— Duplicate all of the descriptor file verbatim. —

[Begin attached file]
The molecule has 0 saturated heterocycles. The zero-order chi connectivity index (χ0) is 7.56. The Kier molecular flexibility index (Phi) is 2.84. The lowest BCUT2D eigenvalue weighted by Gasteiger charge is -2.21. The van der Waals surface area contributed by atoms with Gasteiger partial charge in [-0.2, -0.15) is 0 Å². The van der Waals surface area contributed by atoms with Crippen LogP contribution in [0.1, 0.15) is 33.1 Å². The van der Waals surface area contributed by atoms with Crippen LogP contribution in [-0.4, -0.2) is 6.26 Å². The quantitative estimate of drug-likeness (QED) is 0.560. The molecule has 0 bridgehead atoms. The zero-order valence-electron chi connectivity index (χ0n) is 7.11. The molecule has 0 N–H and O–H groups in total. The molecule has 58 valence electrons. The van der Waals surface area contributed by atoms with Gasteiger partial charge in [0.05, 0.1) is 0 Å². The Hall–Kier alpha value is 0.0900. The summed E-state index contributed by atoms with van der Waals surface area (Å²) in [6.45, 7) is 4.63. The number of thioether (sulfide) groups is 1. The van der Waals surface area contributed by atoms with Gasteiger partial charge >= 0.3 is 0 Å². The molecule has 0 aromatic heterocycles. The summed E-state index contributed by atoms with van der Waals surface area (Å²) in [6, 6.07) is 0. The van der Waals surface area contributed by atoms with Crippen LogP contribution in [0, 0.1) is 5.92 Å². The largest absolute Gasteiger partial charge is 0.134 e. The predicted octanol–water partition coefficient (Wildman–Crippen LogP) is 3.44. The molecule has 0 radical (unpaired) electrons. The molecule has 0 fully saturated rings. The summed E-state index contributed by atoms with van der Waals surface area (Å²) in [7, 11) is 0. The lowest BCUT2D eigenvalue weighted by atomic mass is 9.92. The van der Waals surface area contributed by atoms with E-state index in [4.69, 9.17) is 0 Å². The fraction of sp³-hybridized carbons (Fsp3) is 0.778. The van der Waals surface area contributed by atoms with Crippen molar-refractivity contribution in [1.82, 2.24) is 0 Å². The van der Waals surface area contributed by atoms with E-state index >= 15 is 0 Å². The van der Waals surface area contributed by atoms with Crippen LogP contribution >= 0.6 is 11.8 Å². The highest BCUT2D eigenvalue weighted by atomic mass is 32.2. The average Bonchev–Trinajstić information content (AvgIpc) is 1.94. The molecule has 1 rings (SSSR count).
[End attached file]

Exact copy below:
The molecule has 0 saturated heterocycles. The zero-order chi connectivity index (χ0) is 7.56. The Kier molecular flexibility index (Phi) is 2.84. The lowest BCUT2D eigenvalue weighted by Gasteiger charge is -2.21. The van der Waals surface area contributed by atoms with Gasteiger partial charge in [-0.2, -0.15) is 0 Å². The van der Waals surface area contributed by atoms with Crippen LogP contribution in [0.1, 0.15) is 33.1 Å². The van der Waals surface area contributed by atoms with Crippen LogP contribution in [-0.4, -0.2) is 6.26 Å². The quantitative estimate of drug-likeness (QED) is 0.560. The molecule has 0 bridgehead atoms. The zero-order valence-electron chi connectivity index (χ0n) is 7.11. The molecule has 0 N–H and O–H groups in total. The molecule has 58 valence electrons. The van der Waals surface area contributed by atoms with Gasteiger partial charge in [0.05, 0.1) is 0 Å². The Hall–Kier alpha value is 0.0900. The summed E-state index contributed by atoms with van der Waals surface area (Å²) in [6.45, 7) is 4.63. The number of thioether (sulfide) groups is 1. The van der Waals surface area contributed by atoms with Gasteiger partial charge >= 0.3 is 0 Å². The molecule has 0 aromatic heterocycles. The summed E-state index contributed by atoms with van der Waals surface area (Å²) in [6, 6.07) is 0. The van der Waals surface area contributed by atoms with Crippen LogP contribution in [0, 0.1) is 5.92 Å². The largest absolute Gasteiger partial charge is 0.134 e. The predicted octanol–water partition coefficient (Wildman–Crippen LogP) is 3.44. The molecule has 0 radical (unpaired) electrons. The molecule has 0 fully saturated rings. The summed E-state index contributed by atoms with van der Waals surface area (Å²) in [7, 11) is 0. The lowest BCUT2D eigenvalue weighted by atomic mass is 9.92. The van der Waals surface area contributed by atoms with E-state index in [4.69, 9.17) is 0 Å². The fraction of sp³-hybridized carbons (Fsp3) is 0.778. The van der Waals surface area contributed by atoms with Crippen molar-refractivity contribution in [1.82, 2.24) is 0 Å². The van der Waals surface area contributed by atoms with E-state index >= 15 is 0 Å². The van der Waals surface area contributed by atoms with Crippen LogP contribution >= 0.6 is 11.8 Å². The highest BCUT2D eigenvalue weighted by atomic mass is 32.2. The average Bonchev–Trinajstić information content (AvgIpc) is 1.94. The molecule has 1 rings (SSSR count).